By August Wilson
Seven GuitarsOctober 9, 2012 - November 11, 2012
Directed By Kevin Jones
Is where you are ever where you hoped you’d be?
The rhythm of 1948 Pittsburgh comes to life with August Wilson’s seven African American characters whose backyard chords and Chicago dreams play out a yearning whisper and an indignant refrain. Buried romance, resentments and aspirations are unearthed in these everyday lives much like epic lyrics to a moving song. The rooster crows for justice, the musicians weave like boxers as hope, pride and desperation partner to waltz away the American Dream. Seven Guitars is the fifth play in August Wilson’s set of 10 plays exploring the African American experience in the 20th Century. Part of the Red Door Project’s August Wilson Festival.
*Member of Actors' Equity Association, the Union of Professional Actors and Stage Managers in the United States
THIS PLAY RUNS APPROXIMATELY 2 HOURS AND 50 MINUTES WITH ONE INTERMISSION.
This production contains herbal cigarette smoke, violence and blood.
AUGUST WILSON FESTIVAL:
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STUDY GUIDE - Click here to read the extensive study guide for Seven Guitars - a great resource!PRODUCTION HISTORY:
Seven Guitars premiered at the Walter Kerr Theatre on March 28, 1996. Directed by Lloyd Richards, it ran for a total of 188 performances, and featured a strong cast that included Viola Davis in the role of “Vera.” Wilson’s play won the 1996 New York Drama Critics’ Circle Award for Best Play, and was nominated for the 1995 Pulitzer Prize for Drama, the 1996 Drama Desk Award for Best Play, and the 1996 Tony Award for Best Play. Seven Guitars was revived in 2006 at the Signature Theater Company in New York, and was directed by Ruben Santiago-Hudson, who appeared as an actor in the original production. The revival included an adaptation of the original score, with new music written by Bill Sims Jr. Seven Guitars represents the 1940s entry in Wilson’s Pittsburgh Cycle, a decade-by-decade anthology of African-American life in Pittsburgh, Pennsylvania during the 20th Century. Although the plays of the cycle are not strictly connected to the degree of a serial story, some characters appear (at various ages) in more than one of the cycle's plays. The plays often include an apparently mentall -impaired oracular character; for example, Hedley [Sr.] in Seven Guitars, Gabriel in Fences or Hambone in Two Trains Running. Other famous Wilson plays written for this cycle are Ma Rainey’s Black Bottom and The Piano Lesson.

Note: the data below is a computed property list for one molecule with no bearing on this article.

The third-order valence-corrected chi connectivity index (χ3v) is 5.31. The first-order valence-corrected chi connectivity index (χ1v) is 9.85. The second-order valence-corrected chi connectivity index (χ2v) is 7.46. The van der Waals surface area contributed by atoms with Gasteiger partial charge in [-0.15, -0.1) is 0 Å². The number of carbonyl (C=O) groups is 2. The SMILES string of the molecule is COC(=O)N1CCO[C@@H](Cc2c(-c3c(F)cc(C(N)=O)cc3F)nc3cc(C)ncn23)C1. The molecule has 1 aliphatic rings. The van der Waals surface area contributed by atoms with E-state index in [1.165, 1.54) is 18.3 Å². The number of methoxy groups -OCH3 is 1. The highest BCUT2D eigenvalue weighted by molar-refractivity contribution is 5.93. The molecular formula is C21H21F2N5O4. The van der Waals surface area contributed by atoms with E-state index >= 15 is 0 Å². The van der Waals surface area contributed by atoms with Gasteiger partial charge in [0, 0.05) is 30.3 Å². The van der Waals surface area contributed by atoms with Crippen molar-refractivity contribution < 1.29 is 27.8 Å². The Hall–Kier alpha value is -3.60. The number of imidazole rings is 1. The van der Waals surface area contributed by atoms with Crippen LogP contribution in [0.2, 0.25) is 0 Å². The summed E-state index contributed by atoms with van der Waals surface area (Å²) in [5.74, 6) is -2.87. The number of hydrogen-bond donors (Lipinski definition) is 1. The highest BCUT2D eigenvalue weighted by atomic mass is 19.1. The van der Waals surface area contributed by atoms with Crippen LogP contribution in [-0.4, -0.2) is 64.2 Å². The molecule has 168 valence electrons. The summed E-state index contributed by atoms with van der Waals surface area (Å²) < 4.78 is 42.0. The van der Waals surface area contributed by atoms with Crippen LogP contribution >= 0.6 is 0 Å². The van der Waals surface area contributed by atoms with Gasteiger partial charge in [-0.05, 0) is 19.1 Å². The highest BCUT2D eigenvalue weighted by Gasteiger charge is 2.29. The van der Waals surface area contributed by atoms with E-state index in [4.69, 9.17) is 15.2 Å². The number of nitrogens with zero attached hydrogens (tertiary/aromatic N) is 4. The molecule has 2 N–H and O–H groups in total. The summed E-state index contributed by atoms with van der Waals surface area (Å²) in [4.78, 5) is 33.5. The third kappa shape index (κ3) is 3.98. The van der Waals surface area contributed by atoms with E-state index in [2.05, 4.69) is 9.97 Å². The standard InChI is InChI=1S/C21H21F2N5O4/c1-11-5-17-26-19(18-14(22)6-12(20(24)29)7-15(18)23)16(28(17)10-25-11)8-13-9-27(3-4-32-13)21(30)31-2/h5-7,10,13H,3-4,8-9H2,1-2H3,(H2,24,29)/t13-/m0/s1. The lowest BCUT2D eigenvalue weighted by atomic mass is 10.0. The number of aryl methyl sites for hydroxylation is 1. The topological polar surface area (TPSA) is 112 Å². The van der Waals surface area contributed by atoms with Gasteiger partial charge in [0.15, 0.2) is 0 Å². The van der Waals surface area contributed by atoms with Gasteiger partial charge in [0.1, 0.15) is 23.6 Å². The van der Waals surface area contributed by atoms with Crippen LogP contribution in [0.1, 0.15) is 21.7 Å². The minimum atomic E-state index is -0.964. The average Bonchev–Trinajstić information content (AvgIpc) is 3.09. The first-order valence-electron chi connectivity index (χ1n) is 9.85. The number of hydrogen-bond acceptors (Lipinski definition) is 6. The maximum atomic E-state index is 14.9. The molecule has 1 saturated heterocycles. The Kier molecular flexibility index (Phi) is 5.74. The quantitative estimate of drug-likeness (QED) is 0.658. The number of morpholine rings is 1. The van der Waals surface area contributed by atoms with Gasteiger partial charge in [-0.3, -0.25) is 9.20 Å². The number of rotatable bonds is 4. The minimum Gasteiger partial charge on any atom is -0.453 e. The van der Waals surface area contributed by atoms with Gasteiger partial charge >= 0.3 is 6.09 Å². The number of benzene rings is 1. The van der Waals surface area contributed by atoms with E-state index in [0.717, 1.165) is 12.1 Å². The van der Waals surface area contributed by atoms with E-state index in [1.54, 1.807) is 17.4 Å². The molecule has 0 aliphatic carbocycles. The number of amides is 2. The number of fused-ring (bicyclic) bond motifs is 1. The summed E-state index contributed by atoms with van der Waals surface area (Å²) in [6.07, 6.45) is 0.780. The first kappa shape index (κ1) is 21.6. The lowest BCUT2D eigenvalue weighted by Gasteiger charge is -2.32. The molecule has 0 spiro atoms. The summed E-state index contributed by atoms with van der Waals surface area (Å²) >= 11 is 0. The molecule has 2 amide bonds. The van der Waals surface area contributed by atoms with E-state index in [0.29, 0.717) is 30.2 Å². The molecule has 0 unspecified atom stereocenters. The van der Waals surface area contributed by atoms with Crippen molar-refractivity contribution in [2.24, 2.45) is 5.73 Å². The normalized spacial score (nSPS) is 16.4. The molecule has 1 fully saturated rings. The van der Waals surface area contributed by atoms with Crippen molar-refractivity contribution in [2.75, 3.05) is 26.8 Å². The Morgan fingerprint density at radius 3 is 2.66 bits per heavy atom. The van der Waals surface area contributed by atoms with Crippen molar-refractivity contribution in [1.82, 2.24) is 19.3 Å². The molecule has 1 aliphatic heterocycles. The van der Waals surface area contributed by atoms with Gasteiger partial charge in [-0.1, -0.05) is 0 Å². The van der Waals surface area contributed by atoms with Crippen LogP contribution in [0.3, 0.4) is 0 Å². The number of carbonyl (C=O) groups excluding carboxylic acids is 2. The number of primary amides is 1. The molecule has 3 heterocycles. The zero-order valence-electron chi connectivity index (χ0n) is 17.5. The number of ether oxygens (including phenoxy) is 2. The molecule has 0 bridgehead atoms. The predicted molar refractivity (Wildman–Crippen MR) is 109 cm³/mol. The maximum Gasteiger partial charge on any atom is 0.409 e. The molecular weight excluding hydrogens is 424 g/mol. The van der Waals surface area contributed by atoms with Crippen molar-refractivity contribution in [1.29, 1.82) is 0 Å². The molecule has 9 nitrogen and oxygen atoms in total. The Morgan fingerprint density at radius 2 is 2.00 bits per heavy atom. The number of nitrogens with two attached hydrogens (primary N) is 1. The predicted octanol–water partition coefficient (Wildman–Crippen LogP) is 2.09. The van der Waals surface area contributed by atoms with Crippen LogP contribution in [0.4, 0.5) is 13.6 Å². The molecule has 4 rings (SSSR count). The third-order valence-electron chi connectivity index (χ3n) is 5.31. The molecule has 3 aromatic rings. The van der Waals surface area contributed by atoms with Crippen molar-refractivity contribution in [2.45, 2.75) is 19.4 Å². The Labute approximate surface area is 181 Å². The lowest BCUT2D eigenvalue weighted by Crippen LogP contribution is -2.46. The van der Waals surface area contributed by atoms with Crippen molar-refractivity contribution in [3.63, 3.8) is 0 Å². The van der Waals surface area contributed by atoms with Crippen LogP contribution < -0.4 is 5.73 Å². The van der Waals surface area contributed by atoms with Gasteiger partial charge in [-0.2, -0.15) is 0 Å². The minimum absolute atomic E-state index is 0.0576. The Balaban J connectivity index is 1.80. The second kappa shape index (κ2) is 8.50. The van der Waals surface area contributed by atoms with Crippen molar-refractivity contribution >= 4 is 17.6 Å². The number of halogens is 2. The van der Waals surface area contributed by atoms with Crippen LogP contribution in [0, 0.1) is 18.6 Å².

ABOUT THE PLAYWRIGHT: August Wilson (April 27, 1945 – October 2, 2005) was an incredibly influential American playwright from Pittsburgh, Pennsylvania. Born Frederick August Kittel, Jr., he was named after his largely absent, white immigrant father. When Kittel died in 1965, Wilson officially changed his name to honor his mother, Daisy Wilson. Due to racial tension and threats at school, he dropped out at age 15 and educated himself at the Carnegie Library. He bought his first typewriter, and turned to the theatre. The rest is history. Wilson stated that he was most influenced by "the four Bs": blues music, the Argentine novelist and poet Jorge Luis Borges, the playwright Amiri Baraka and the painter Romare Bearden. Two of his plays from the Pittsburgh Cycle, Fences and The Piano Lesson, won him Pulitzer Prizes for Drama. Wilson received many honorary degrees, including an honorary Doctor of Humanities from the University of Pittsburgh, where he served as a member of the University's Board of Trustees from 1992 until 1995. On October 16, 2005, 14 days after Wilson's death, the Virginia Theatre in New York City's Broadway theatre district was renamed the August Wilson Theatre. It is the first Broadway theatre to bear the name of an African-American.
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Marty Hughley of The Oregonian says Seven Guitars is "powerfully realized," calls out performances by Victor Mack and Gayle Samuels, says Jeff Seat's set design is "magnificent" and says Kevin Jones' direction "gives it the pace and shape to bring out the colorful humor as well as the anguish at the core of these characters." Read the whole review here.
Bob Hicks, writing for ArtsWatch, composed a beautiful review of Seven Guitars, riffing on the deep musicality of the play and including quotes from when Bob sat down with playwright August Wilson years ago. Read it here!
"(August) Wilson's Seven Guitars, written in 1995, teems with rich vernacular dialogue as its slow-simmering plot builds toward tragedy in what Newsweek described as "a kind of jazz cantata for actors," wrote Marty Hughley in a preview for The Oregonian. Read the rest here.
"A play whose epic proportions and abundant spirit remind us of what the American theater once was. . ."
"The seven guitars of the title are the seven characters whose straightforward story lines Wilson turns into beautiful, complex music—a funky wailing, irresistible Chicago blues."